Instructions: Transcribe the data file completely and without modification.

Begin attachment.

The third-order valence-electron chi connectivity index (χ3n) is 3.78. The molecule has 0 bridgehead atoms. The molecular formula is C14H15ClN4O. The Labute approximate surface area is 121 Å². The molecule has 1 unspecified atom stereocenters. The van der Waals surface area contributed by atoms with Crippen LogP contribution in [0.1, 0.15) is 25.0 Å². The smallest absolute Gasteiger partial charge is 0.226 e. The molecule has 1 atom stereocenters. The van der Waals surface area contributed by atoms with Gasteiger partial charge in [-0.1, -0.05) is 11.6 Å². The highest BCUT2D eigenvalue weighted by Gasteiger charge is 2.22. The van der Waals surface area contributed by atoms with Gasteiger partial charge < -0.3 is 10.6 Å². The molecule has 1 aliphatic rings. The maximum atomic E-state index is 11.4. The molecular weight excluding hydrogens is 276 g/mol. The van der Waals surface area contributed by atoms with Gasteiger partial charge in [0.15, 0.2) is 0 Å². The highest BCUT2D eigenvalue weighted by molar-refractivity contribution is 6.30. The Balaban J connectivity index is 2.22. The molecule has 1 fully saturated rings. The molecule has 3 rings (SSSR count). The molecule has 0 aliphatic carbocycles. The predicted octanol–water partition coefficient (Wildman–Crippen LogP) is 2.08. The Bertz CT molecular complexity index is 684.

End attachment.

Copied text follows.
The third-order valence-electron chi connectivity index (χ3n) is 3.78. The molecule has 0 bridgehead atoms. The molecular formula is C14H15ClN4O. The Labute approximate surface area is 121 Å². The molecule has 1 unspecified atom stereocenters. The van der Waals surface area contributed by atoms with Crippen LogP contribution in [0.1, 0.15) is 25.0 Å². The smallest absolute Gasteiger partial charge is 0.226 e. The molecule has 1 atom stereocenters. The van der Waals surface area contributed by atoms with Gasteiger partial charge in [-0.1, -0.05) is 11.6 Å². The highest BCUT2D eigenvalue weighted by Gasteiger charge is 2.22. The van der Waals surface area contributed by atoms with Gasteiger partial charge < -0.3 is 10.6 Å². The molecule has 1 aliphatic rings. The maximum atomic E-state index is 11.4. The molecular weight excluding hydrogens is 276 g/mol. The van der Waals surface area contributed by atoms with Gasteiger partial charge in [0.15, 0.2) is 0 Å². The highest BCUT2D eigenvalue weighted by molar-refractivity contribution is 6.30. The Balaban J connectivity index is 2.22. The molecule has 1 fully saturated rings. The molecule has 3 rings (SSSR count). The molecule has 0 aliphatic carbocycles. The predicted octanol–water partition coefficient (Wildman–Crippen LogP) is 2.08. The Bertz CT molecular complexity index is 684.